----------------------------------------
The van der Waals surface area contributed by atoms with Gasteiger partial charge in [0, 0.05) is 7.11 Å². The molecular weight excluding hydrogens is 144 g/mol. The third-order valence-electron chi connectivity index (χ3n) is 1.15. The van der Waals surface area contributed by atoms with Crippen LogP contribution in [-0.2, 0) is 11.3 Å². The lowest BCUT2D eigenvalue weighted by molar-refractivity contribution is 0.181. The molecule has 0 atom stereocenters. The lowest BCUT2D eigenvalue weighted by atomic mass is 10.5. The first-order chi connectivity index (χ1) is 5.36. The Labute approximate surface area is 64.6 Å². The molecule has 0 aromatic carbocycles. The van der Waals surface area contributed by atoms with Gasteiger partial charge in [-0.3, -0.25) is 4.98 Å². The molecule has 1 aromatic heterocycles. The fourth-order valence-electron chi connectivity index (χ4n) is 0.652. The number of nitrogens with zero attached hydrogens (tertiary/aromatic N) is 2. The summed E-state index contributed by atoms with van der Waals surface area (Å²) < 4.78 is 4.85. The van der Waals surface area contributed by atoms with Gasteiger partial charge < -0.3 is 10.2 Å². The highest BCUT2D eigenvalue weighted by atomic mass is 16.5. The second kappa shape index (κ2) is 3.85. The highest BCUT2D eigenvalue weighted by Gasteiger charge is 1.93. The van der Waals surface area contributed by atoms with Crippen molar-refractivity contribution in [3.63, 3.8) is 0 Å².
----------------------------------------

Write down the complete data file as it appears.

The van der Waals surface area contributed by atoms with Gasteiger partial charge in [0, 0.05) is 7.11 Å². The molecular weight excluding hydrogens is 144 g/mol. The third-order valence-electron chi connectivity index (χ3n) is 1.15. The van der Waals surface area contributed by atoms with Crippen LogP contribution in [-0.2, 0) is 11.3 Å². The lowest BCUT2D eigenvalue weighted by molar-refractivity contribution is 0.181. The molecule has 0 atom stereocenters. The lowest BCUT2D eigenvalue weighted by atomic mass is 10.5. The first-order chi connectivity index (χ1) is 5.36. The Labute approximate surface area is 64.6 Å². The molecule has 0 aromatic carbocycles. The van der Waals surface area contributed by atoms with Gasteiger partial charge in [-0.3, -0.25) is 4.98 Å². The molecule has 1 aromatic heterocycles. The fourth-order valence-electron chi connectivity index (χ4n) is 0.652. The number of nitrogens with zero attached hydrogens (tertiary/aromatic N) is 2. The summed E-state index contributed by atoms with van der Waals surface area (Å²) < 4.78 is 4.85. The van der Waals surface area contributed by atoms with Gasteiger partial charge < -0.3 is 10.2 Å². The highest BCUT2D eigenvalue weighted by atomic mass is 16.5. The second kappa shape index (κ2) is 3.85. The highest BCUT2D eigenvalue weighted by Gasteiger charge is 1.93. The van der Waals surface area contributed by atoms with Crippen molar-refractivity contribution in [3.63, 3.8) is 0 Å².